My professional and personal paths have brought me to exactly where I’m supposed to be.
When I began practice as a new family physician, I was surprised that many of my patients were suffering from symptoms that no pill could fix. They were exhausted, but their thyroid and blood counts were normal. Their bodies ached but I couldn’t find a lesion. Their life felt flat even though everything was fine and they weren't depressed. I desperately wanted to relieve their suffering, but the skills that I learned in medical school weren’t exactly what these patients needed.
Out of desperation I began sharing my own wellbeing practices with my patients, and to my utter surprise they started to get better. As I taught them about the stress response and how their automatic negative thoughts made them feel worse, their symptoms started to lift. I taught them to use breathing to activate their parasympathetic nervous system, how to meditate even if they never had tried it before, and how easy it was to try guided imagery with an app on their phone. We explored therapeutic arts, positive psychology, manual medicine, the importance of sleep and movement, and much more, and their pain, fatigue, sleep, anxiety, mood, and stress improved. Wow! This sparked my interest in integrative medicine and I eventually spent more than a decade as the Associate Director and Director of Education of the University of Maryland School of Medicine’s Center for Integrative Medicine.
The integrative approach to care spoke to me. It honored the whole person and highlighted the importance of stress management, sleep, healthy movement and nutritious food. It brought other healing systems to the party, such as traditional Chinese medicine, Ayurveda, and naturopathy, and encouraged community, creativity and positive coping skills. Integrative medicine seemed like the right approach.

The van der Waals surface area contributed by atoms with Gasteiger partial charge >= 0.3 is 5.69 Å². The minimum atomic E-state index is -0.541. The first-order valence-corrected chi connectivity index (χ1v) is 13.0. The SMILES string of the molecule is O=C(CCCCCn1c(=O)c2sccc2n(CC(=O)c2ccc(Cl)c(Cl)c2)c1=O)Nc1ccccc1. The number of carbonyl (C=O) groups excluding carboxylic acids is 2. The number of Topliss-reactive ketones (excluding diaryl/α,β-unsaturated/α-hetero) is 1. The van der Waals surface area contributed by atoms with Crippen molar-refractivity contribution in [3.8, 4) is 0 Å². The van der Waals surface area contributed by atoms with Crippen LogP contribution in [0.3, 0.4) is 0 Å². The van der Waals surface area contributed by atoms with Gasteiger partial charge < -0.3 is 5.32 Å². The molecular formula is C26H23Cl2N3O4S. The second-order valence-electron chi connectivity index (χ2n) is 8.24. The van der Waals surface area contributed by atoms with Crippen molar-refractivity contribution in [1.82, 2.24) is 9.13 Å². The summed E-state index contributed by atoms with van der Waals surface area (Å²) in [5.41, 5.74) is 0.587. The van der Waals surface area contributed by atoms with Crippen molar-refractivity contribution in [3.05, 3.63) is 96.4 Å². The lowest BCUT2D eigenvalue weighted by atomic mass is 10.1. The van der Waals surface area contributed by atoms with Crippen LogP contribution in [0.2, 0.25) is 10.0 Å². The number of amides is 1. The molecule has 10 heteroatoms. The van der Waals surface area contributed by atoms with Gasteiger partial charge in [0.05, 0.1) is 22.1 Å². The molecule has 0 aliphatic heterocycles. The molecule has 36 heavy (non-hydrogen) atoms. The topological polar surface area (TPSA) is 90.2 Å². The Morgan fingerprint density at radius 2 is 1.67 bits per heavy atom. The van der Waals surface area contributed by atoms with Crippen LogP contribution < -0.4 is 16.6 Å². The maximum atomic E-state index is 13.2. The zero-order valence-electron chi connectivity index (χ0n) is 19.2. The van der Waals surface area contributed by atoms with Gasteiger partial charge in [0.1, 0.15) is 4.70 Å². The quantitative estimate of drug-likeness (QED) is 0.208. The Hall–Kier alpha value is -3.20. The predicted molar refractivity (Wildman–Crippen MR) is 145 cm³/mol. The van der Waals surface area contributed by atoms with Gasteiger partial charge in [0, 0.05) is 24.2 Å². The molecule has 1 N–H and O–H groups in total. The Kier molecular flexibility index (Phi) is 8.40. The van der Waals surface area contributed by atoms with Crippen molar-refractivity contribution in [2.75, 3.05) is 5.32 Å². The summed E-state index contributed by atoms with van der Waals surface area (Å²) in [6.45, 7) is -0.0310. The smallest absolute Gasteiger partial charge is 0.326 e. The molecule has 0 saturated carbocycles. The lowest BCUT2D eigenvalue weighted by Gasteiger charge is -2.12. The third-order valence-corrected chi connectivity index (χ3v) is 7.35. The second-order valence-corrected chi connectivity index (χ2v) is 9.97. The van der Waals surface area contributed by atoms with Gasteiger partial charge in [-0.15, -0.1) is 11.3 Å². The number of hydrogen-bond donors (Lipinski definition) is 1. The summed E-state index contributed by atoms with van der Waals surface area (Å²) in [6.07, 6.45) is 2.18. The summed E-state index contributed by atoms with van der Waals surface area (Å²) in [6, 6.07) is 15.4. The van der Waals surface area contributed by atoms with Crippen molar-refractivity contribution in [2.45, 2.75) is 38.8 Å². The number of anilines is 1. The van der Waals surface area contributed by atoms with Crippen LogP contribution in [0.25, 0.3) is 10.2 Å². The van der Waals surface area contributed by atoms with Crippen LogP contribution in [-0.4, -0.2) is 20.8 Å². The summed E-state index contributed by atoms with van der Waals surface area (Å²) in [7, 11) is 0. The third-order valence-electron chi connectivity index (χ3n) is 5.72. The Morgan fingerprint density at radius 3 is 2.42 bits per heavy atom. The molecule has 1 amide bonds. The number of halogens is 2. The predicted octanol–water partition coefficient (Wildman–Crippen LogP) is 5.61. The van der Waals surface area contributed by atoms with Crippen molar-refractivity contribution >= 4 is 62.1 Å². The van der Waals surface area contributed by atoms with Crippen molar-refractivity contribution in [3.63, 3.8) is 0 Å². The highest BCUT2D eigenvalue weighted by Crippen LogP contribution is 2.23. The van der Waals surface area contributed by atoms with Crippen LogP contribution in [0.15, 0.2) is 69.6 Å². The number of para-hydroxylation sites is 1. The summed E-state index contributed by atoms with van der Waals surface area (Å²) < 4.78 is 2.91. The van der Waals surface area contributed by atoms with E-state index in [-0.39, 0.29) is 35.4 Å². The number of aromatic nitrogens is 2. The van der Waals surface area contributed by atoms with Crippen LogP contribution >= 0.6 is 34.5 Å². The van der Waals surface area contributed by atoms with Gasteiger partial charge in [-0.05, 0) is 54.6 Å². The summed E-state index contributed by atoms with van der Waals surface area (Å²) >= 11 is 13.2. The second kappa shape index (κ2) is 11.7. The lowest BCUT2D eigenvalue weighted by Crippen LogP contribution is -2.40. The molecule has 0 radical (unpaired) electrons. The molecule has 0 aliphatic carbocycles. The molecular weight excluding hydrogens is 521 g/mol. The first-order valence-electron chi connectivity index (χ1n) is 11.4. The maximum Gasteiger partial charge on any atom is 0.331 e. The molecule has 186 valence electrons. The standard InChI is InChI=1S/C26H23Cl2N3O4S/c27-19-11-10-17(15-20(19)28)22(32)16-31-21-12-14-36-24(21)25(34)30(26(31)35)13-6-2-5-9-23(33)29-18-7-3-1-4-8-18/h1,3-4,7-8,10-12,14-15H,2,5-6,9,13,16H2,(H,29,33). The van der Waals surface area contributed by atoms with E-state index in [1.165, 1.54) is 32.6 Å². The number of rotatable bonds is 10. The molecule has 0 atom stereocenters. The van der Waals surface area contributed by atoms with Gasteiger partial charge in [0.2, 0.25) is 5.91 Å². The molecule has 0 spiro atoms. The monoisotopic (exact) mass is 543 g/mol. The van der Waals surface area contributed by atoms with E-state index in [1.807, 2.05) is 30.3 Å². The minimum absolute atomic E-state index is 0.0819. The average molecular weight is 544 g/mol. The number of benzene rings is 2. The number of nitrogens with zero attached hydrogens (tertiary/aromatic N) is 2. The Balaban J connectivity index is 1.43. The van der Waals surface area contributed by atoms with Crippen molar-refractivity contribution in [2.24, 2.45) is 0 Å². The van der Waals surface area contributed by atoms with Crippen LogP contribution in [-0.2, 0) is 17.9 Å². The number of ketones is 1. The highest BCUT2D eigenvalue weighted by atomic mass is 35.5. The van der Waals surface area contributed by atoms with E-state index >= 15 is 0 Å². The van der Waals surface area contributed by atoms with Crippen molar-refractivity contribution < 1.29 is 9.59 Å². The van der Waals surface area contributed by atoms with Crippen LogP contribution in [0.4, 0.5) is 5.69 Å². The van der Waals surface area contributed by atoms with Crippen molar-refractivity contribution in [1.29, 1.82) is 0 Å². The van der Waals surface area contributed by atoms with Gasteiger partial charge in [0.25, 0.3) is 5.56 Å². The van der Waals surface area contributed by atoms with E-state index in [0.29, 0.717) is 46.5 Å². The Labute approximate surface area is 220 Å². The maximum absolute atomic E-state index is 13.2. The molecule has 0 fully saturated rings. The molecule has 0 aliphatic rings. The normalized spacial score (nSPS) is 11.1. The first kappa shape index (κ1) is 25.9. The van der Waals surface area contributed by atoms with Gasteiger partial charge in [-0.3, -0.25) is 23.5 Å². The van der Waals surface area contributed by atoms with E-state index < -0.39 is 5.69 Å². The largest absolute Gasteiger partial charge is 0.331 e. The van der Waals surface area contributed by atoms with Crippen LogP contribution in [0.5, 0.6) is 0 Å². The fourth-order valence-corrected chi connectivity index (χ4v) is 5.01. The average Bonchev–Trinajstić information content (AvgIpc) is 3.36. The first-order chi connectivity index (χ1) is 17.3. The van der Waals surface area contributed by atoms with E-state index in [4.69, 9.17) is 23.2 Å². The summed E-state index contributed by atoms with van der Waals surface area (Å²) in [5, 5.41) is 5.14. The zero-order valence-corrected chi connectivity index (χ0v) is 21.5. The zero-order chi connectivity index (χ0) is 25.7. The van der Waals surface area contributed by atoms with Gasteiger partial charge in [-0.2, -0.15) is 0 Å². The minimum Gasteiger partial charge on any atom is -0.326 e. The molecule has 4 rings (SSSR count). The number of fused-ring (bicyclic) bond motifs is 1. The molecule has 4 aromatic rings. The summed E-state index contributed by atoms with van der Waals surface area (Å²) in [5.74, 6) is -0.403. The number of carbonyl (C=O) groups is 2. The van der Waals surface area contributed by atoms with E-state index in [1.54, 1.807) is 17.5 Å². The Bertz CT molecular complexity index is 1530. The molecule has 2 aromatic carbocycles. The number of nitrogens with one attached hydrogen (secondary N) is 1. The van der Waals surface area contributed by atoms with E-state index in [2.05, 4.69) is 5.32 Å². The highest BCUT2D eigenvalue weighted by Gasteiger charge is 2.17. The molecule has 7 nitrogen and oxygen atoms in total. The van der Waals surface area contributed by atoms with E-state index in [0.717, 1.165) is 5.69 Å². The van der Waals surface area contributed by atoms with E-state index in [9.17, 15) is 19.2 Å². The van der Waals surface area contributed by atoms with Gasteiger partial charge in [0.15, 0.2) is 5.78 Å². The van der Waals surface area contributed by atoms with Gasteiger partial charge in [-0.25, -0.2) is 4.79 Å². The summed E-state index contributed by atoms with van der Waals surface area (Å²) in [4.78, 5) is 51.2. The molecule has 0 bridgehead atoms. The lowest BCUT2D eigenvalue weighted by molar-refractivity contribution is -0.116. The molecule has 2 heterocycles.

Then my 12-year-old daughter fell off a horse and our world turned upside down.
There were months of disabling headaches. Brutal neck pain that kept her in bed all day. She could no longer read and had to leave school. Light was unbearable. Sound was too loud and language was confusing. Her world got smaller and darker until she could barely imagine her way out. Her doctors kept saying “brain rest” even when that clearly wasn’t working. She started down the path of steroids, injections and neck surgery and I took her to a very well-respected integrative physician to help support her healing. To my surprise, things didn’t go quite as I expected. The integrative physician told her not to take the steroids or pursue injections or surgery. He told her that if she stopped eating sugar and fixed the mold in our basement her pain would go away. She thought that sounded like BS and I couldn’t say that I disagreed.
That experience was an eye opener.
It made me realize that the subtle preference for non-medical approaches found in some integrative medicine practices might not be right for everyone. Patients with serious or complex conditions benefit from a truly integrated approach that uses the best of conventional medicine alongside evidence-supported complementary approaches focused on supporting coping and symptom management.
Ultimately, after adopting a truly integrative approach, my daughter began to improve. She took oral steroids and got them injected into her neck. She had occipital nerve release surgery and listened to guided imageries. She learned about central sensitization, did neurofeedback and vision therapy, took antidepressants and pursued psychotherapy and EMDR. She used yoga, photography, massage and music, and over time she found her way back.
Enhancing wellbeing in people facing serious or complex illness is the medical care that I find most meaningful. I pursued a Master's Degree and Board certification in Palliative Medicine because I wanted to be better at helping people heal their lives even when curing their disease was not an option. I loved the deep conversations and saw transformation in my patients’ lives even as their disease progressed unabated.